Some infections that can present with petechial rashes include the following.
Meningitis caused by meningococcal bacteria
Infectious mononucleosis (mono or kissing disease)
In most of these conditions, the rash presents along with features of infection like fever, headache, generalised malaise and fatigue, and other systemic signs.
Any defect in platelets or the clotting mechanism of blood can cause Petechiae. Some of these conditions include the following.
Thrombocytopenia (decrease in platelet count)
Clotting factor deficiencies (example, von Willebrand disorder)
Idiopathic Thrombocytopenic Purpura (ITP)
Splenomegaly (enlargement of the spleen)
Leukaemia (a cancerous condition where there is an excess of white blood cells)
These conditions are rare, and never present isolated with just Petechiae, and the other symptoms of these diseases will prompt you to seek medical intervention immediately.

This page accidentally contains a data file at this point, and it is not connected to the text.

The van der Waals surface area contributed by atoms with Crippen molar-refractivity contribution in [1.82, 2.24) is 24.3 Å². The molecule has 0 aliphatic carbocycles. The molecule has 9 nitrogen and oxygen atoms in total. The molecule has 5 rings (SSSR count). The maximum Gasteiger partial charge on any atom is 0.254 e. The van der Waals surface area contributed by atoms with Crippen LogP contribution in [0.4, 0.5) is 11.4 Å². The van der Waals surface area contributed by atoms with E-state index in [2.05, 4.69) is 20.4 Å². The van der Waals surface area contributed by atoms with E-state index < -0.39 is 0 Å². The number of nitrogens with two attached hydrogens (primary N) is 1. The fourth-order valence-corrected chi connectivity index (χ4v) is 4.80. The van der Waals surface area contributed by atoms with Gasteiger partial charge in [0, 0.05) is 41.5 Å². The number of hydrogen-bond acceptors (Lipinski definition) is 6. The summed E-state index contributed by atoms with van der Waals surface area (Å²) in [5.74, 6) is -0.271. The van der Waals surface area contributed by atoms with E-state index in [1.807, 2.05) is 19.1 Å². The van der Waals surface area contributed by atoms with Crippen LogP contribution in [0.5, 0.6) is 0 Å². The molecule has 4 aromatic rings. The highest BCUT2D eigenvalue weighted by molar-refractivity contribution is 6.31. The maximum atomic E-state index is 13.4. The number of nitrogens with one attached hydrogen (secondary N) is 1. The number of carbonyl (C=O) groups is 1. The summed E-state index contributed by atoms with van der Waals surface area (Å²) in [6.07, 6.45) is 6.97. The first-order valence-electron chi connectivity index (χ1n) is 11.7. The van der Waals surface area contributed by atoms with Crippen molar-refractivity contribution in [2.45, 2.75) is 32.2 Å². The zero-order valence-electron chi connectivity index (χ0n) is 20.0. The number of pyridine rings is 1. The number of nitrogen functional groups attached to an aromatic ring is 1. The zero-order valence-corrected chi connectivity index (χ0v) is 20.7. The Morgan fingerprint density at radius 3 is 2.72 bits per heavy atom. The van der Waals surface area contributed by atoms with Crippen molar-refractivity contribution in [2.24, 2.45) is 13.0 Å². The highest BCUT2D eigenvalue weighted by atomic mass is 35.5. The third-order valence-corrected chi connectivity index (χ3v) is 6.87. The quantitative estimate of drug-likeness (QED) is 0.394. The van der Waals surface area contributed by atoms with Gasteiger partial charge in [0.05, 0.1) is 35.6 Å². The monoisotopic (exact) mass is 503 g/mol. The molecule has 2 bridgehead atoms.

Some medications can produce petechial rashes as a side effect. This is more common in people taking multiple drugs that may interact. Some drugs which cause Petechiae as a side effect include penicillin, some anti seizure medications, and blood thinners.
1. Nutritional deficiencies
Children with severe malnutrition can present with petechial rashes over their bodies. Some vitamin deficiencies can cause petechial rashes. They include the following.
Vitamin C deficiency: Although severe Vitamin C deficiency (or scurvy) is rare these days, it can present with a petechial rash and malaise, loosening of teeth, gum disease, and bone pain.
Vitamin K deficiency: Vitamin K is important for the production of chemicals called clotting factors which are necessary for wound healing and arrest of bleeding. In vitamin K deficiency, the patient may bruise easily and have petechial rashes.
2. Chronic Liver Disease